Tucked in amongst a host of energy credits in the February Congressional Budget deal were several changes to the existing 45Q federal tax credits for carbon capture and sequestration (CCS) aimed at making the technology more economical. CCS has the potential to be revolutionary for the power sector, once regulatory hurdles are overcome and the technology becomes affordable to scale-up across fossil fuel emitting power plants. These changes to the 45Q tax credits might just be a significant step towards that goal.
What is CCS?
CCS encompasses a host of technologies and methods to capture the carbon dioxide (CO2) emitted during a variety of activities (e.g., fracking for oil and gas, burning coal and gas for electricity, and industrial activities like ethanol production). Instead of having the harmful CO2 be released into the atmosphere, CCS technologies capture and compress the CO2 into a dense gas or liquid that can be transported and used for enhanced oil recovery (EOR) or permanently stored in underground geological structures. While CCS technologies are relatively expensive, they have the potential to reduce CO2 emissions from the atmosphere while providing a reliable source of CO2 for EOR activities.
Tracking CCS penetration in the United States
In recent history, CCS projects have struggled to get off the ground. For example, Mississippi Power and Southern Company shut down their proposed CCS project at Kemper Plant due to the project being over budget and behind schedule, a setback to the CCS industry as a whole. On the other hand, the Petra Nova plant, which added CCS to an existing coal-fired plant, was successful in opening on time and on budget, and the plant’s captured CO2 provides an additional revenue stream while boosting oil production at a nearby oil field. In fact, the Petra Nova facility is the only power plant with CCS in the United States and one of only two such plants in the world (with the other being just across the border of North Dakota in Canada), though there are currently 15 large-scale CCS projects in the industrial sector. As data from the Energy Information Administration shows, the Petra Nova plant saw immediate reductions in the facility’s CO2 emissions once CCS began:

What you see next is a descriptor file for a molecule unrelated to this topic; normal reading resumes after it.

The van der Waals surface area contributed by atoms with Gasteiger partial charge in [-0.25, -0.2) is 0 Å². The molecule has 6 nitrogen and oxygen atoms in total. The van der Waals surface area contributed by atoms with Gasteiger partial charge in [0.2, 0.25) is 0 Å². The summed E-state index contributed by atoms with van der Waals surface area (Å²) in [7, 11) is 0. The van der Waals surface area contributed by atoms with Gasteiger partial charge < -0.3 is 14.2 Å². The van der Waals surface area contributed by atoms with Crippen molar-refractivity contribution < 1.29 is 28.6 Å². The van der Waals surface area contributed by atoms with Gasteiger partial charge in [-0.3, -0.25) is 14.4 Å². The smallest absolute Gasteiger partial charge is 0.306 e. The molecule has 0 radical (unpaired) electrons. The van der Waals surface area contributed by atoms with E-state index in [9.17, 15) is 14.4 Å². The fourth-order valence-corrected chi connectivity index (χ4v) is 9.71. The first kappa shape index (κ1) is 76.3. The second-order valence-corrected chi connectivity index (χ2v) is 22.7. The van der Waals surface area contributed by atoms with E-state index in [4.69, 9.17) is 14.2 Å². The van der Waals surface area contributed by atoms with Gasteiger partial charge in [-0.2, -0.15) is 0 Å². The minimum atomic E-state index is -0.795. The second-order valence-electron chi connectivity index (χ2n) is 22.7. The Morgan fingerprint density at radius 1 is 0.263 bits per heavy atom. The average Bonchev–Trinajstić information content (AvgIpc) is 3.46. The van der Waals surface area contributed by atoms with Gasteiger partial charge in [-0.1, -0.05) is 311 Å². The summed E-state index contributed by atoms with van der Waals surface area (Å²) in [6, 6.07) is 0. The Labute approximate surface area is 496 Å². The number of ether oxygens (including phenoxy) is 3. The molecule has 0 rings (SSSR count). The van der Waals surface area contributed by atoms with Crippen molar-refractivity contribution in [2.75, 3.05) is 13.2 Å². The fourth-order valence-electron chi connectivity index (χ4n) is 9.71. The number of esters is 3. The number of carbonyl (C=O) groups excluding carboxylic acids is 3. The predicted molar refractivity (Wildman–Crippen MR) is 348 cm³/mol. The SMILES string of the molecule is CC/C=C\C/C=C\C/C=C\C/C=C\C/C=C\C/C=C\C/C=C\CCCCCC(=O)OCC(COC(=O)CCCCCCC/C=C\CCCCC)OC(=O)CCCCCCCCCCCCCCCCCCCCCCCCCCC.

As a technology, CCS has generated a fair share of controversy, with one side of experts advocating that its proper implementation is key to any strategy for a decarbonized energy sector, while some environmentalists argue that, even with CCS, the burning of fossil fuels is still more carbon emissive and damaging to the climate than alternative sources of energy like solar, wind, or nuclear. In the end, though, CCS provides another option for reducing CO2 output while providing critical baseload generation.
45Q tax credits and recent changes
In 2009, Congress enacted a CO2 sequestration tax policy aimed at allowing CO2 capture to gain a foothold in the United States. This policy, referred to as 45Q tax credits, provides CCS projects tax credits from the government under the following conditions:
- $20 per metric ton of qualified CO2 that was captured at a qualified facility and secured in geological storage;
- $10 per metric ton of qualified CO2 that was captured at a qualified facility and used as an injectant in a qualified enhanced oil or natural gas recovery project; and
- The amount of credits earned was subject to a maximum of 75 million metric tons of CO2 per year.